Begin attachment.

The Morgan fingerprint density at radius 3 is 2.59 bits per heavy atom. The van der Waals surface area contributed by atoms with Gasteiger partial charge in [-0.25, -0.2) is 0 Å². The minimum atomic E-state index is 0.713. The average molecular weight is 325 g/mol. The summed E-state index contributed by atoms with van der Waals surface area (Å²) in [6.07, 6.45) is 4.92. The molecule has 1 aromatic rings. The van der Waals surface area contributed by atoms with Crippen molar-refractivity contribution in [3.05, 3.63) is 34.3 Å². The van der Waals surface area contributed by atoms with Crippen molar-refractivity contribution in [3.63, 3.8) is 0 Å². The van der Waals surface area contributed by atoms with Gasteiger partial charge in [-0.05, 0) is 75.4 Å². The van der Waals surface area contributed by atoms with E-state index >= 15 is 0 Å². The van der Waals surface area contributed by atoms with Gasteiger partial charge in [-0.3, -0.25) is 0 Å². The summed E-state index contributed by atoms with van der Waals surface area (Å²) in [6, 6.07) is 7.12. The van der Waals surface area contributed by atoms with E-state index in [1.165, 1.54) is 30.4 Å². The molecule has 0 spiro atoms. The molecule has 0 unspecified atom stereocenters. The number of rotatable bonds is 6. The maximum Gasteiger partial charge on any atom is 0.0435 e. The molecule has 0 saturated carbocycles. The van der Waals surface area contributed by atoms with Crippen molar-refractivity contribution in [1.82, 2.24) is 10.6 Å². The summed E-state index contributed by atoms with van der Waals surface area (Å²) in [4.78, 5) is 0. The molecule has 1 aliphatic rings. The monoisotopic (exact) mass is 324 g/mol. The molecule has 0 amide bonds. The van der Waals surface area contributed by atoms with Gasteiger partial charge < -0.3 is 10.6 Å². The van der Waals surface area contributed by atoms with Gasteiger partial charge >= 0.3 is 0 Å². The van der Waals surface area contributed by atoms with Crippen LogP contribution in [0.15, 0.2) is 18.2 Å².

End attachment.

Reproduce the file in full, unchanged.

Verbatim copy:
The Morgan fingerprint density at radius 3 is 2.59 bits per heavy atom. The van der Waals surface area contributed by atoms with Gasteiger partial charge in [-0.25, -0.2) is 0 Å². The minimum atomic E-state index is 0.713. The average molecular weight is 325 g/mol. The summed E-state index contributed by atoms with van der Waals surface area (Å²) in [6.07, 6.45) is 4.92. The molecule has 1 aromatic rings. The van der Waals surface area contributed by atoms with Crippen molar-refractivity contribution in [3.05, 3.63) is 34.3 Å². The van der Waals surface area contributed by atoms with Crippen molar-refractivity contribution in [3.63, 3.8) is 0 Å². The van der Waals surface area contributed by atoms with Gasteiger partial charge in [-0.05, 0) is 75.4 Å². The van der Waals surface area contributed by atoms with E-state index >= 15 is 0 Å². The van der Waals surface area contributed by atoms with Gasteiger partial charge in [-0.3, -0.25) is 0 Å². The summed E-state index contributed by atoms with van der Waals surface area (Å²) in [6, 6.07) is 7.12. The van der Waals surface area contributed by atoms with E-state index in [1.165, 1.54) is 30.4 Å². The molecule has 0 spiro atoms. The molecule has 0 unspecified atom stereocenters. The number of rotatable bonds is 6. The maximum Gasteiger partial charge on any atom is 0.0435 e. The molecule has 0 saturated carbocycles. The van der Waals surface area contributed by atoms with Crippen molar-refractivity contribution in [1.82, 2.24) is 10.6 Å². The summed E-state index contributed by atoms with van der Waals surface area (Å²) in [4.78, 5) is 0. The molecule has 1 aliphatic rings. The monoisotopic (exact) mass is 324 g/mol. The molecule has 0 amide bonds. The van der Waals surface area contributed by atoms with Gasteiger partial charge < -0.3 is 10.6 Å². The van der Waals surface area contributed by atoms with Gasteiger partial charge >= 0.3 is 0 Å². The van der Waals surface area contributed by atoms with Crippen LogP contribution in [0.15, 0.2) is 18.2 Å².